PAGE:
10 Worst Countries for Women
The image of the 21st century woman is confident, prosperous, glowing with health and beauty. But for many of the 3.3 billion female occupants of our planet, the perks of the cyber age never arrived. As International Women’s Day is celebrated every year, they continue to feel the age-old lash of violence, repression, isolation, enforced ignorance and discrimination. Many countries, there in the world victim of violence against women. Here is a list of ten worst countries for live as a women.
The US-led invasion to “liberate” Iraq from the hanged Saddam Hussain, imprisoned women in an inferno of sectarian violence that targets women and girls. The literacy rate, once the highest in the Arab world, is now among the lowest.
In some tribal areas, women are gang raped as punishment for men’s crimes. But honor killing is more widespread, and a renewed wave of religious extremism is targeting female politicians, human rights workers and lawyers. Women are victims of violence and abuse, and the country still lacks a law against domestic violence. Last year the country saw around 1000 honor killings of women and girls, a practice that has been exported to the West. 90 percent of women experience domestic violence in their lifetimes; women earn 82 percent less than men.
Women account for 39 percent of all adult HIV infections in India. Domestic violence in India is endemic and widespread predominantly against women. Around 70% of women in India are victims of domestic violence, according to Renuka Chowdhury junior minister for women and child development. National Crime Records Bureau reveal that a crime against a women is committed every three minutes, a women is raped every 29 minutes, a dowry death occurs every 77 minutes and one case of cruelty committed by either the husband or relative of the victim occurs every nine minutes. 50 million girls were killed in the past century in the practice of female infanticide or foeticide; around 100 million women and girls are estimated to be victim of human trafficking; 44.5 percent of girls are married before the age of 18.
In the Somalia capital, Mogadishu, a vicious civil war has put women, who were the traditional ministry of the family, under attack. 95 percent of girls face genital mutilation mostly between the ages of 4 and 11; only 7.5 percent of parliament seats are held by women; only 9 percent of women give birth in a health facility.
In Mali, one of the world’s poorest countries, few women escape torture of genital mutilation. Many of them are forced into early marriages, and one in ten dies in pregnancy or childbirth. There are no laws against female genital mutilation in Mali, and a large number of women have been subjected to it.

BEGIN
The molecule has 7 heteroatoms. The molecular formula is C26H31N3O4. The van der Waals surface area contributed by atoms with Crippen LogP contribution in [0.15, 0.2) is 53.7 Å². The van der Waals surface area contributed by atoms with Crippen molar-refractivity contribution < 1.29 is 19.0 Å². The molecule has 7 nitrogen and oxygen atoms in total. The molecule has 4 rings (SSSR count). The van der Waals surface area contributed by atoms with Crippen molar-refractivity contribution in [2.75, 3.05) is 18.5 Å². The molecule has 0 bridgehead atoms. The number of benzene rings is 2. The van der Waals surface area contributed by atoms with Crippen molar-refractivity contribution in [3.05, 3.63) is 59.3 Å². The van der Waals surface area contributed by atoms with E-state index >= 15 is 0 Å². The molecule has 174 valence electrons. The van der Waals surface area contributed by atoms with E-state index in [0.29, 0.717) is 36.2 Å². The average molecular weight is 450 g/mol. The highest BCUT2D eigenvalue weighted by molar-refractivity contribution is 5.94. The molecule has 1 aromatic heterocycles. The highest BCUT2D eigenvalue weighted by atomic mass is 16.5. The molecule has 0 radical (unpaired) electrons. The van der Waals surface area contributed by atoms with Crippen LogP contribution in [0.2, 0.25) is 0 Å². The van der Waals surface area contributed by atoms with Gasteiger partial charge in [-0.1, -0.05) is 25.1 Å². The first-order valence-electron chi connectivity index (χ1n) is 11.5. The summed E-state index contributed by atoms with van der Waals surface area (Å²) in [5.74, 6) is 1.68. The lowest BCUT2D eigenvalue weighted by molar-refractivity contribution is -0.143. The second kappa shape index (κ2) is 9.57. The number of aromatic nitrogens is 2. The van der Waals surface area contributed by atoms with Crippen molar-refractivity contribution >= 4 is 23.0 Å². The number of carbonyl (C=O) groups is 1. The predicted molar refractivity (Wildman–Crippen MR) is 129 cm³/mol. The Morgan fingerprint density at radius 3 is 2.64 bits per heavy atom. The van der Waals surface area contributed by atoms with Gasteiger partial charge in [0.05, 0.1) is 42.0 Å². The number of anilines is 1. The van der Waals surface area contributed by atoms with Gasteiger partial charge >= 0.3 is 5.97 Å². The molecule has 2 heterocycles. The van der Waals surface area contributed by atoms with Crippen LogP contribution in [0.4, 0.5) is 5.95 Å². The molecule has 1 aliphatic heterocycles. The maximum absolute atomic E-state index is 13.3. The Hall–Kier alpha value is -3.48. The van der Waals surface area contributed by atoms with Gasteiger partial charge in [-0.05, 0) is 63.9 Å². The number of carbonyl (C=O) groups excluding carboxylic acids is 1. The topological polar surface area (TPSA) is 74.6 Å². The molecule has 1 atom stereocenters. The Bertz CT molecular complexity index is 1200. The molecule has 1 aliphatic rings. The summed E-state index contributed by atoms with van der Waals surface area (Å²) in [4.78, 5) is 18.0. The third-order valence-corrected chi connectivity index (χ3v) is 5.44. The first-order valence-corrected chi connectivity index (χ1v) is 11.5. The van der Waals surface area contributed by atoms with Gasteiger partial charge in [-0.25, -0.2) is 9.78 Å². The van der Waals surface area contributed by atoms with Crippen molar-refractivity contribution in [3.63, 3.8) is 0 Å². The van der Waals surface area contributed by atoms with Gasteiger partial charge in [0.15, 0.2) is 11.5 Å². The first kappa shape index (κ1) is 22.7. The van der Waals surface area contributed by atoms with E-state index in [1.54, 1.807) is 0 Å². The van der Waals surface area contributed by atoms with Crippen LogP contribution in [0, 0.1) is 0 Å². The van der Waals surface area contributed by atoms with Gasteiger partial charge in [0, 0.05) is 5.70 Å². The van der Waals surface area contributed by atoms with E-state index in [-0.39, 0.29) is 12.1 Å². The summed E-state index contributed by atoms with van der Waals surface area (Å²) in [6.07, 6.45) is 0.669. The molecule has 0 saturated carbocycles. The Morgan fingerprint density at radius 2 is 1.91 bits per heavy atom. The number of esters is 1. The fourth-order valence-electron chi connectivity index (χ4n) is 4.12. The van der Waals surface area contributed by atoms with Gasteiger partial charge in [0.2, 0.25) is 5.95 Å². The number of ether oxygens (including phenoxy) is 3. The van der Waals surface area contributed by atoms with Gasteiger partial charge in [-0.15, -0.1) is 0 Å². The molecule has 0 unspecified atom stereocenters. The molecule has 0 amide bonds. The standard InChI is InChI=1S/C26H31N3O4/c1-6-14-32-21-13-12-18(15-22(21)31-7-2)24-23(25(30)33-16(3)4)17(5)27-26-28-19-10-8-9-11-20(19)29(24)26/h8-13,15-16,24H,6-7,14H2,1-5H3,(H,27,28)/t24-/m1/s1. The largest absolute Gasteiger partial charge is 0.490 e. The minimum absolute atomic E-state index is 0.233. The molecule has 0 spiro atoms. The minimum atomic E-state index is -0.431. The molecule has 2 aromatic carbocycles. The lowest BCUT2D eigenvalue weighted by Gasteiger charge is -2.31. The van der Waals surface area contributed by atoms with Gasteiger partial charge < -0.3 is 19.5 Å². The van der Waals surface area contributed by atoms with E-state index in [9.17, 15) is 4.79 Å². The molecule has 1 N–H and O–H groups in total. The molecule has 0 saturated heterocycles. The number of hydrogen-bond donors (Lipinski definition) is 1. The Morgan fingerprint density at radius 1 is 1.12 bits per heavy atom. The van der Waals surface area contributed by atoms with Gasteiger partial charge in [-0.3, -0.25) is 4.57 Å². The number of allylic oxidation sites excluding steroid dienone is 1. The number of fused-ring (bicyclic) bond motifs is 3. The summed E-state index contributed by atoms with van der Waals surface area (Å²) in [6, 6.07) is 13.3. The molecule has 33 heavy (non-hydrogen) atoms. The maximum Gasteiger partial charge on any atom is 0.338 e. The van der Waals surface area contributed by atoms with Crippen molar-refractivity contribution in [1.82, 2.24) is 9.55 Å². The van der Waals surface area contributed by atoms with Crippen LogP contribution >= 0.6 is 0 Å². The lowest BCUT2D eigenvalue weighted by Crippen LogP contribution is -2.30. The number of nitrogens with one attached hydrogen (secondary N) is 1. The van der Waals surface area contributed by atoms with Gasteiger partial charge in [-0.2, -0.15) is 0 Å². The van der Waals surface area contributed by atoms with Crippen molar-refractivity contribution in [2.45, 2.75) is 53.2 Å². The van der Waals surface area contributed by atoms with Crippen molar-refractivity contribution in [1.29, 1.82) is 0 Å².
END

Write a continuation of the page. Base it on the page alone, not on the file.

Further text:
While Sudanese women have made strides under reformed laws, the plight of those in Darfur, in westren Sudan, has worsened. Abduction, rape or forced displacement has destroyed more than one million women’s lives since year 2003.
3. Democratic Republic of Congo
In the eastern DRC, a war that claimed more than 3 million lives has ignited again, with women on the front-line Many others were victims of direct attacks and violence perpetrated by the warring parties or by rogue armed militias. Women in the Congo face especially harsh realities; around 1,100 are raped every day. Since 1996, more than 200,000 rapes have been reported in the country. 57 percent of pregnant women are anaemic; women can not sign legal documents without their husbands’ authorization.
The average Afghan girl will live to only 45 – one year less than an Afghan male. After three decades of war and repression, an overwhelming number of women remain illiterate in Afghanistan. Afghan girls are also discouraged, sometimes fatally, from seeking an education and Afghan rape victims can be forced, by law, to marry their attacker. More than half of all brides are under 16, and one women dies in childbirth every half an hour. A large majority, up to 85 percent, of women in Afghanistan give birth with no medical attention. It is the country with the highest maternal mortality rate in the world.
Women in Chad have very few rights. Arranged marriages are still common and often times the girls are around 11 and 12 years old. Sudanese Women living in refugee camps in eastern Chad are facing rape and other forms of violence. Outside the camps, they face a range of abuses from harassment and threats to physical attacks, committed by members of opposition armed groups, bandits and members of the Chadian security forces.